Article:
v) This is our answer to the question referred to us vide Order dated 14th September, 1999 in I.R. Coelho vs. State of Tamil Nadu /_(1999) 7 SCC 580_/
vi) If the validity of any Ninth Schedule law has already been upheld by this Court, it would not be open to challenge such law again on the principles declared by this judgment. However, if a law held to be violative of any rights in Part III is subsequently incorporated in the Ninth Schedule after 24th April, 1973, such a violation/ infraction shall be open to challenge on the ground that it destroys or damages the basic structure as indicated in Article 21 read with Article 14, 19 and the principles underlying thereunder.
vii) Action taken and transactions finalized as a result of the impugned Acts shall not be open to challenge.
viii) We answer the reference in the above terms and direct that the petitions/ appeals be now placed for hearing before a Three Judge Bench for decision in accordance with the principles laid down.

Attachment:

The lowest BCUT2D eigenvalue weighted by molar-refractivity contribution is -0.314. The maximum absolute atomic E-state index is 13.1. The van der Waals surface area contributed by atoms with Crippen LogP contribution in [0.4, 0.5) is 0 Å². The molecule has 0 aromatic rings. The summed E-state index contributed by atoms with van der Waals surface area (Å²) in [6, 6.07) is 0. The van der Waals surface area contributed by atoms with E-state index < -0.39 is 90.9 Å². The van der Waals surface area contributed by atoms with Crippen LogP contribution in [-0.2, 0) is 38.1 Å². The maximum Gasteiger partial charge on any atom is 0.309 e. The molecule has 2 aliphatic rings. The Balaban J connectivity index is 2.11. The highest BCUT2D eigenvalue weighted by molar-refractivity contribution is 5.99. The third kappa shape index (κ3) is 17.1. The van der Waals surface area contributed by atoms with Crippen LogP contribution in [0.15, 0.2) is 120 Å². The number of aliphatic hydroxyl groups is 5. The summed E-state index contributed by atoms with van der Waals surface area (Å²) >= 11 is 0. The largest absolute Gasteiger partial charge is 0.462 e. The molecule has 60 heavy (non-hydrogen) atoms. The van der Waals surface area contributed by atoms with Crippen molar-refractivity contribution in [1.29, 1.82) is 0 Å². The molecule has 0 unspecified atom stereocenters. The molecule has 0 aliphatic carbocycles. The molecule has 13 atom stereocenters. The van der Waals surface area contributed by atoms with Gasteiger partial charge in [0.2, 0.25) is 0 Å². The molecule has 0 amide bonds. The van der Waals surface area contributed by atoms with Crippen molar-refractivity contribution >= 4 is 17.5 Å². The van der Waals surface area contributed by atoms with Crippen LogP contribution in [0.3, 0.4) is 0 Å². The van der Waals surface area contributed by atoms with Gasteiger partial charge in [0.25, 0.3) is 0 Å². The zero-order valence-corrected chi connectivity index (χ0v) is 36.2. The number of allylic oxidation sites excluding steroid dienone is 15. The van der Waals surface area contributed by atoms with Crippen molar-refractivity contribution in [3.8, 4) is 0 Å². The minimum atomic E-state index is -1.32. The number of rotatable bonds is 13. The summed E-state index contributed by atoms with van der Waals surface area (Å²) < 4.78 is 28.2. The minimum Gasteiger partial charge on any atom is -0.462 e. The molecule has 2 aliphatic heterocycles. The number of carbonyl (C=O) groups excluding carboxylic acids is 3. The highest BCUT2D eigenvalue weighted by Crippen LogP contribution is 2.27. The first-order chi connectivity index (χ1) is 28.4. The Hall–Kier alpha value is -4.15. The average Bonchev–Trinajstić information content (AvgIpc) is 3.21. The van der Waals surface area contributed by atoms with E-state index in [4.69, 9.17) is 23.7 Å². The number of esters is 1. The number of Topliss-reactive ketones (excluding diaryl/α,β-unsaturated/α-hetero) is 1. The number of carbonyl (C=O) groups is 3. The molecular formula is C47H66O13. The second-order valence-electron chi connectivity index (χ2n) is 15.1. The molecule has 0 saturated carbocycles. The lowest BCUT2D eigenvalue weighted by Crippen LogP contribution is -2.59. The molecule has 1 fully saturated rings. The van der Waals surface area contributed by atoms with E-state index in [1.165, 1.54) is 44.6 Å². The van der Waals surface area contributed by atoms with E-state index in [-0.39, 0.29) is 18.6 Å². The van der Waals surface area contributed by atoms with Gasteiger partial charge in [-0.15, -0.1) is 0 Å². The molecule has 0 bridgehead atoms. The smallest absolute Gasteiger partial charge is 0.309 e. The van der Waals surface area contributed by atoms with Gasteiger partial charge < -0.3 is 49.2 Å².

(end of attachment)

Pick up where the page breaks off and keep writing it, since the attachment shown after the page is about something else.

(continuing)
New Delhi Signed by Y.K. Sabharwal, CJI and others
January 11, 2007
Views of two Senior lawyers (Constitutional experts) in the matter are also reproduced below:-
COURTING THE RULE OF LAW
An array of cases have raised strong questions about the rule of law in our democracy. The rule of law is the bedrock of all liberties, an unamendable basic feature of our Constitution. John Finnis, professor of law and legal philosophy at Oxford University, describes the rule of law as "the name commonly given to the state of affairs in which a legal system is legally in good shape". Our legal system is , plainly speaking, in an appalling shape.